Histological examination does provide greater certainty of an accurate diagnosis, but the problems of differentiating between the two diseases based on the histological findings are often underestimated. There is no single histological criterion which is proof of one or the other disease. The epithelial cell granuloma for example, which is often accorded a key role in the diagnosis of CD is only to be found in about 20% of biopsy specimens from such patients. They can also occur in other diseases. Unfortunately, the patient must often suffer as the disease progresses before a definitive diagnosis can be made.

The selective identification of CD as opposed to UC or other inflammatory conditions of the intestines carries important prognostic and therapeutic implications. For example, when colectomy is indicated, the type of IBD involved determines which surgical options are appropriate. Surgery (total colectomy) does represent a cure in UC, though a dramatic one. In CD, surgery is never curative. Continent procedures such as the ileorectal pull-through (mucosal proctectomy) or the Kock pouch may be desirable in UC, but are contraindicated in CD.

The availability of a genetic marker that would readily distinguish CD from UC and/or non-chronic inflammatory diseases of the bowel, independent of or in combination with existing diagnostic tools, would represent a major clinical advance which would aid in therapeutic management of IBD and the design of more specific treatment modalities. Accordingly, there has existed a need for convenient and reliable methods of screening for CD and distinguishing CD from UC for diagnostic, prognostic and therapeutic purposes.

IV. BRIEF DESCRIPTION OF THE INVENTION

A novel association between Crohn's disease (“CD”) and the presence of specific microsatellite alleles at the tumor necrosis factor (“TNF”) locus of human chromosome 6 has. been discovered. This association provides the basis for convenient and reliable methods of screening for CD and distinguishing CD from ulcerative colitis (“UC”).

In accordance with the present invention, there is provided methods of screening for CD comprising detecting the presence or absence of nucleic acid of a subject encoding TNF microsatellite alleles associated with CD, wherein the presence of nucleic acid encoding two or more of the alleles is indicative of CD. TNF microsatellite allele associated with CD include the a2, b1, c2, d4 and e1 TNF microsatellite alleles. Preferably, CD is indicated by the detection of nucleic acid encoding TNF microsatellite alleles associated with CD including the a2, b1, and c2 TNF microsatellite alleles. More preferably, nucleic acid is detected which also encodes the d4 or e1 TNF microsatellite alleles, or both.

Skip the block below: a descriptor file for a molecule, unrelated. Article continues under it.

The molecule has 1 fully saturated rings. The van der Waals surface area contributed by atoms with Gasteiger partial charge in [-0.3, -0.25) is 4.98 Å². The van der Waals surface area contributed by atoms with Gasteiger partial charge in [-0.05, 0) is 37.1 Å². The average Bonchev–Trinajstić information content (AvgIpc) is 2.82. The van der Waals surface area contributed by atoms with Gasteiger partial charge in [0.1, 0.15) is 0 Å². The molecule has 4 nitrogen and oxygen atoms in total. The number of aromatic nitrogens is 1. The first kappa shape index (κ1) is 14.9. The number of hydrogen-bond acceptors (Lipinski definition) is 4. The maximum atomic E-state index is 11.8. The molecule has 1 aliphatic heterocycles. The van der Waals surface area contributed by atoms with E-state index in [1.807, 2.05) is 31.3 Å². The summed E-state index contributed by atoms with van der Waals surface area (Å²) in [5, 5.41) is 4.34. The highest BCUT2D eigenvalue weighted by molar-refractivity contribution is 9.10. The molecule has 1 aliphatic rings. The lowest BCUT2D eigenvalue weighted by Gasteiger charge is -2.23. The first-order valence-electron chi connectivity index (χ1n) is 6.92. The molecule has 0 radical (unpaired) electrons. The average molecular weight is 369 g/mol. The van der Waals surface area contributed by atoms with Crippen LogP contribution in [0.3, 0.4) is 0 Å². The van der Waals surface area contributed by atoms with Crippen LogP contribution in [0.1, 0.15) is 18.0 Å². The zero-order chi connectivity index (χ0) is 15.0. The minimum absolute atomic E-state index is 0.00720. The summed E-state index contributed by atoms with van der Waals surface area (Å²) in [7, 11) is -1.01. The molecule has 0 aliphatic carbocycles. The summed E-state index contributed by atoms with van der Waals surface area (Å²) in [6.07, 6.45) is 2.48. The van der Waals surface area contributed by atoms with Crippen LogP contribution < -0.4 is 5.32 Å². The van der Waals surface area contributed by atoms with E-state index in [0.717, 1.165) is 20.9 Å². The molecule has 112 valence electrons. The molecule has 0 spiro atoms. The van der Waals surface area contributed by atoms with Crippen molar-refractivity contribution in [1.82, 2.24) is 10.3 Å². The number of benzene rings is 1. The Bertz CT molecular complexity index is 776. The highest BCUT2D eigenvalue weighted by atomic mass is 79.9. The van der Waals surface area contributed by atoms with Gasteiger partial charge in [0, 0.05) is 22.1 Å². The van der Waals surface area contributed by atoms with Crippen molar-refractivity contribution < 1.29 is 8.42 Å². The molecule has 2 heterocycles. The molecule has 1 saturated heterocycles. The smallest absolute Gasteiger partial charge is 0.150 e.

Nucleic acid encoding TNF microsatellite alleles associated with CD may be detected in accordance with the present invention by amplifying the nucleic acid and identifying the TNF microsatellite alleles. TNF microsatellite allele may be identified by assaying nucleic acid of a subject for defining characteristics of TNF microsatellite alleles associated with CD and comparing the results to a positive and or negative control. Defining characteristics of nucleic acid encoding TNF microsatellite allele associated with CD include, for example, size, sequence, type of sequence repeats, and the like. Primers suitable for use in amplifying nucleic acid encoding TNF microsatellite alleles are provided herein.

Also provided are methods of screening for CD which comprise determining the TNF microsatellite alleles encoded by nucleic acid of a subject at TNF microsatellite loci selected from the group consisting of a, b, c, d and e, and identifying CD by the presence of three or more TNF microsatellite alleles selected from the group consisting of a2, b1, c2, d4 and e1.

Kits for screening for CD and for distinguishing CD from UC are also described which comprise nucleic acid encoding TNF microsatellite alleles associated with CD, for example, the a2, b1, c2, d4 and e1 TNF microsatellite alleles. Kits of the present invention may also include reagents, primers, sequencing markers, positive and negative controls and the like, which are useful in the practice of the present invention.

V. BRIEF DESCRIPTION OF THE DRAWING